projects in development

what about daisy ? | animated children’s book series and advocacy campaign

What about Daisy? is a heartfelt story inspired by the author, Maryam Faresh’s, own experiences with her deaf blind dog:

A deaf blind rescue dog, Daisy, is in search of her forever home. The colorful and impressionistic illustrations tell the same story as the text, but offer a few special hints in the beginning pages; these hints indicate that Daisy is a little more special than the other dogs at her rescue facility. Using a repetitive phrase: What about Daisy?, Author, Faresh encourages readers to experience empathy for Daisy. This repetitive phrase also allows young readers to stay connected to the purpose of the book the search for Daisy’s forever home and it also builds anticipation and hope. The book offers opportunities for young readers to raise questions about special needs, and increases awareness in the areas of self-acceptance, acceptance of others, and the importance of friendship. Proceeds from the What About Daisy? book sales goes to charities for both deaf blind children and special needs pets in need of adoption. Emerging World Project has animated this book into video with gorgeous narration by s2.1 podcast guest, Greta Mae and an advocacy campaign voiced by VO artist, Lisa Lynn.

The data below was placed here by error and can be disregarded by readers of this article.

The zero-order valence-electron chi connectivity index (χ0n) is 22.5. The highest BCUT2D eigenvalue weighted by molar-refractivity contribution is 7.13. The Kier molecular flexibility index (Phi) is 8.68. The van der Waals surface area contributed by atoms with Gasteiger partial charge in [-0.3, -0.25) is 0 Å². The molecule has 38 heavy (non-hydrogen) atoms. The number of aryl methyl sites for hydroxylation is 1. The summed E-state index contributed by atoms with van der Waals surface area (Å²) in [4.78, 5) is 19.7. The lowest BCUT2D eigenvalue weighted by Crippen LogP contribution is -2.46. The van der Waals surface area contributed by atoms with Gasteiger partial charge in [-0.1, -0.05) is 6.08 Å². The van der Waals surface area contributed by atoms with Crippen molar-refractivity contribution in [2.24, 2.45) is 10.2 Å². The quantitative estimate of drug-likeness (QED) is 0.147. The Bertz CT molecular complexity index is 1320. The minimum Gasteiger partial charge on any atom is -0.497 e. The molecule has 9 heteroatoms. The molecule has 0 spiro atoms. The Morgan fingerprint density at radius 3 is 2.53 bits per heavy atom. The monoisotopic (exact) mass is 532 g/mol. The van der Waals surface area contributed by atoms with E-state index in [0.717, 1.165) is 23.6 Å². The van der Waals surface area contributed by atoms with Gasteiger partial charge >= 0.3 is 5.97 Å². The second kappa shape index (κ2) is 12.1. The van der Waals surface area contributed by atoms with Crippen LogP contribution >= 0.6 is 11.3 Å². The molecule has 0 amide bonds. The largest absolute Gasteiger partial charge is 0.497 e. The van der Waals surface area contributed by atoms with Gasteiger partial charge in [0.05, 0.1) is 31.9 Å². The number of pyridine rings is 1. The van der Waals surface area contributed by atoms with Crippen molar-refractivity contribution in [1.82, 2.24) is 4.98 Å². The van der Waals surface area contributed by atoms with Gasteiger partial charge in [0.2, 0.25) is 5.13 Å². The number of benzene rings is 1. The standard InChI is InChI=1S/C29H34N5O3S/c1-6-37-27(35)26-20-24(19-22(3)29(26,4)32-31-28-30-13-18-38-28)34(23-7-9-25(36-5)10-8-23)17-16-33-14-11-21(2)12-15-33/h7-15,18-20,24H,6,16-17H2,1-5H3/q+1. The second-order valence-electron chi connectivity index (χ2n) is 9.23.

What about Daisy ? © Written by Maryam Faresh w/ original illustrations by Gail Suzanne Weissman, MFA.

noc noc ? | binoculars, kids &citizen science

Where See Me Project, South Africa brings awareness to the lives of children orphaned by the HIV/AIDS crisis, through photography, through the finder of binoculars, the noc noc project is headed your way with a culturally minded advocacy campaign in collaboration (we hope) with our feathered friends!

This project through its advocacy campaign, micro documentary, and citizen science contributions shares what is possible when many lives with different perspectives come together and co-create an experience with environmental positivity as its guide. Collaborating with the birding community and citizen scientists, this culturally mindful gathering of participants will bring the youth into the fold of the natural world as participants in an intention of well-being for the life of birds.

life release | liberating animals bred for slaughter and captivity

According to Buddhist teachings, there are many benefits to saving lives of other sentient beings, the tshe thar (Tib. ཚེ་ཐར་) life release practice is when practitioners collect money to buy out animals which had been bred for slaughter. and captivity. Then, these animals are set free back into their natural habitats where they have the best chance to survive. In collaboration with select communities EWP with coordinate a three day event where the practice of Life Release will be done. This practice will be translated in an intersectional -inclusive way and done in the spirit of “tshe thar” working with ecologist, environmentalist, urban planners and animal welfare activist. We hope all will rejoice in the relief of suffering for these sentient beings.